[erlang-questions] Associating contextual info with monitors

Ulf Wiger <>
Wed Feb 20 08:13:54 CET 2008


No, terminate() is always called, if possible. If the server isn't
trapping exits, the server may die without being able to do any
cleanup.

BR,
Ulf W

2008/2/20, Dave Peticolas <>:
> Rick Pettit wrote:
> > On Sun, Feb 17, 2008 at 07:52:56PM -0700, Dave Smith wrote:
> >> Greetings,
> >>
> >> On several occasions, I've found myself wanting to be able to do some
> >> cleanup (e.g. remove an entry in ets) when a process dies. Usually I
> >> solve this by maintaining an ets table keyed by pid, that stores the
> >> necessary contextual info needed for cleanup, and then setup a monitor
> >> on the pid of interest. This works ok, but it's a little annoying to
> >> need to maintain yet another ets table for this context info that is
> >> only used when the process dies. It seems like what I _really_ want is
> >> a way to associate a term with a monitor -- that way when I get the
> >> DOWN message, I would also get the associated term and have everything
> >> I need to do the cleanup.
> >>
> >> Is there a "Right Way" to accomplish this? Maintaining ets tables for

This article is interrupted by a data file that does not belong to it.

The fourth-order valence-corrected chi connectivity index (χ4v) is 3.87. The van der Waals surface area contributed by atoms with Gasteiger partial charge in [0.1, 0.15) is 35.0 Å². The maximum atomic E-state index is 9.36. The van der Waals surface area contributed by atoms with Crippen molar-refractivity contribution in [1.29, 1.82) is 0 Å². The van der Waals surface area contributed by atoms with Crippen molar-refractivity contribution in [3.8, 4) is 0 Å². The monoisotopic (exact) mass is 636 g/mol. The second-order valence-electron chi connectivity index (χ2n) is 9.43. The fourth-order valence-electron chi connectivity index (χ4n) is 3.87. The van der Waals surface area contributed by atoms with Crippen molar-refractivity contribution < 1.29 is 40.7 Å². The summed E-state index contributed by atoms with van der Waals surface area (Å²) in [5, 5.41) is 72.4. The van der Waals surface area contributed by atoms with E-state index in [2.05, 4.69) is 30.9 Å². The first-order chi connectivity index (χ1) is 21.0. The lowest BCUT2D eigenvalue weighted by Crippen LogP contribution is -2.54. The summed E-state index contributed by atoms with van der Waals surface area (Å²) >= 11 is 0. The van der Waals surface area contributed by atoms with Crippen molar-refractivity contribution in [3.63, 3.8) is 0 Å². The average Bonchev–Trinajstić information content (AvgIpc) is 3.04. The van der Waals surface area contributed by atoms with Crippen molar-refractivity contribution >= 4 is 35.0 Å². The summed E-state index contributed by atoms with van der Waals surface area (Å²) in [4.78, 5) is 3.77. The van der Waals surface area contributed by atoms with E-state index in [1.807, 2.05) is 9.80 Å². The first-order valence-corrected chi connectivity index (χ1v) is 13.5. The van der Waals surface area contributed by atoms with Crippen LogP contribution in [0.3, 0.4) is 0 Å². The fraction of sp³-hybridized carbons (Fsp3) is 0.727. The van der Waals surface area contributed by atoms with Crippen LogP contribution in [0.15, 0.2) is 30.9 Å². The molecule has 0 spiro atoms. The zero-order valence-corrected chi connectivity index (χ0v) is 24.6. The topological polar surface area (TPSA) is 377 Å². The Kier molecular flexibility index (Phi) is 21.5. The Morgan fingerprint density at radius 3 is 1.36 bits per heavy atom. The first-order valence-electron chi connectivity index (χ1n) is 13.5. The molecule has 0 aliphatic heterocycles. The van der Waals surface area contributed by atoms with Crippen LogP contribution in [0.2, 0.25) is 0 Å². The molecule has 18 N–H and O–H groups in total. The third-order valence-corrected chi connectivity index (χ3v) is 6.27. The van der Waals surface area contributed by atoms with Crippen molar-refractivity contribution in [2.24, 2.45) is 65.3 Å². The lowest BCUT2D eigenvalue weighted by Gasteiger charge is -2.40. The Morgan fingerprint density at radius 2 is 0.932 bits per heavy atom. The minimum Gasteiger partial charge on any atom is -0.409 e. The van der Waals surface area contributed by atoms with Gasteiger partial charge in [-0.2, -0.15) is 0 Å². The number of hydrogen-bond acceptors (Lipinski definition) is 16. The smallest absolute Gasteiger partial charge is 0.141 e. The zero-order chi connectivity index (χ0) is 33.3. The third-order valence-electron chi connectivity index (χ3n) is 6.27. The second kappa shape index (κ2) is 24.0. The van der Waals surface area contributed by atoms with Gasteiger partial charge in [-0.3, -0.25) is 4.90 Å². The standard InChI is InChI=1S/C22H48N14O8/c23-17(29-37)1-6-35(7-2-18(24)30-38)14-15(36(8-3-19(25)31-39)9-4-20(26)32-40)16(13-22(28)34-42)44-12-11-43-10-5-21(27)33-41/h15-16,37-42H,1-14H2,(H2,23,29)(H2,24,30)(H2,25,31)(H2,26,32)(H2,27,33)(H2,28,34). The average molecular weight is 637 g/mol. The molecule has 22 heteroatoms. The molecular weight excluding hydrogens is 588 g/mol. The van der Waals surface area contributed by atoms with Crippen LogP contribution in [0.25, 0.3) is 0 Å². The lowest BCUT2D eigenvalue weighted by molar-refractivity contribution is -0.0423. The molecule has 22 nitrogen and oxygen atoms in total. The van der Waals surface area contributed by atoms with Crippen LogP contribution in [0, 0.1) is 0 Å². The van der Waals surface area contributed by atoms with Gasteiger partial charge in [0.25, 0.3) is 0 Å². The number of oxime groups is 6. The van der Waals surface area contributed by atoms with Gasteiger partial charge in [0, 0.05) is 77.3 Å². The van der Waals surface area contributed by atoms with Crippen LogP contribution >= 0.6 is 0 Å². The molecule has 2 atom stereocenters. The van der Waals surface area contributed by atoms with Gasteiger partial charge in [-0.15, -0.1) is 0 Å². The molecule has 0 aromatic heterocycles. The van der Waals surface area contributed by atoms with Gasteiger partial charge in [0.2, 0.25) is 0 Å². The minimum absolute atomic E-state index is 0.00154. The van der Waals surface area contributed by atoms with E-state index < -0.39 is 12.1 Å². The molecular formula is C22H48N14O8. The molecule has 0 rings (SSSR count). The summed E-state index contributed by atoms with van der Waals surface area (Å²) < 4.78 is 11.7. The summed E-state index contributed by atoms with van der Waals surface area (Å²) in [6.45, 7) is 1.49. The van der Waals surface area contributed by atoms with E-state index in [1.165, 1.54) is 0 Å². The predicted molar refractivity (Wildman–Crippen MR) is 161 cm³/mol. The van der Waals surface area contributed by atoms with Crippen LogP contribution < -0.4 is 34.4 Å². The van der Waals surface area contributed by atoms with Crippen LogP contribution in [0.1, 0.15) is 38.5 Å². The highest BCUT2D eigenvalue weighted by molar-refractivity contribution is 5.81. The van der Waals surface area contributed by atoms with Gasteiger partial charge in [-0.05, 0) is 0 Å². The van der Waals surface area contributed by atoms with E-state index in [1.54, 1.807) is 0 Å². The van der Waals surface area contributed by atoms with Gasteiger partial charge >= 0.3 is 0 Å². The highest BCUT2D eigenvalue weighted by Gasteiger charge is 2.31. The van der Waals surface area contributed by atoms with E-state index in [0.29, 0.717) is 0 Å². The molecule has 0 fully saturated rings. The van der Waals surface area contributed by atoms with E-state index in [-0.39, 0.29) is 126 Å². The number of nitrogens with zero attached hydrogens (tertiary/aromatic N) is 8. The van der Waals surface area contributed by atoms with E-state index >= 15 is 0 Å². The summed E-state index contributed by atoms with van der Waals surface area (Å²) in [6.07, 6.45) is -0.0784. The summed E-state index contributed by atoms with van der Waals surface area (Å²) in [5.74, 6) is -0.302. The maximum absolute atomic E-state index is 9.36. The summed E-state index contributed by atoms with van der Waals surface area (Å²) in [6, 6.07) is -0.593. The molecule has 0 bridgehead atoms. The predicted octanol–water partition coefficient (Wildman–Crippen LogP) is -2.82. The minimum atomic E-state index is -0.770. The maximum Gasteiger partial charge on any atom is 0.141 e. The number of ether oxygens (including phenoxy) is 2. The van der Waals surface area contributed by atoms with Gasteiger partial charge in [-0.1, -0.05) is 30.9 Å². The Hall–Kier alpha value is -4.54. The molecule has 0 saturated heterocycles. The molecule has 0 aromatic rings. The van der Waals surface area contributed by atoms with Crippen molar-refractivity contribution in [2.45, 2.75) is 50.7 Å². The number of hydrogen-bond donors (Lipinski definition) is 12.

> >> this sort of contextual info seems a bit overkill -- is there a
> >> simpler approach? Has anyone else ever encountered this sort of issue?
> >> I tried searching through the archives for this problem, but couldn't
> >> find the right set of search terms. :)
> >
> > The way I typically solve this problem is by putting the cleanup code in
> > a gen_server:terminate/2 callback (this way when the gen_server dies it
> > cleans up after itself).
>
> Now I thought that terminate/2 is only called when a gen_server requests
> a stop from a callback function (by returning {stop, ...}), but not when
> it dies from, say, an exception. Is that not right?
>
>
> > For instances where the processes being spawned aren't gen_* servers, I
> would
> > most likely spawn a wrapper process which in turn spawn_links the real
> child
> > process, then blocks forever waiting to receive the EXIT for that process
> (the
> > cleanup code is triggered upon receipt of the EXIT, then the wrapper
> process
> > itself terminates).
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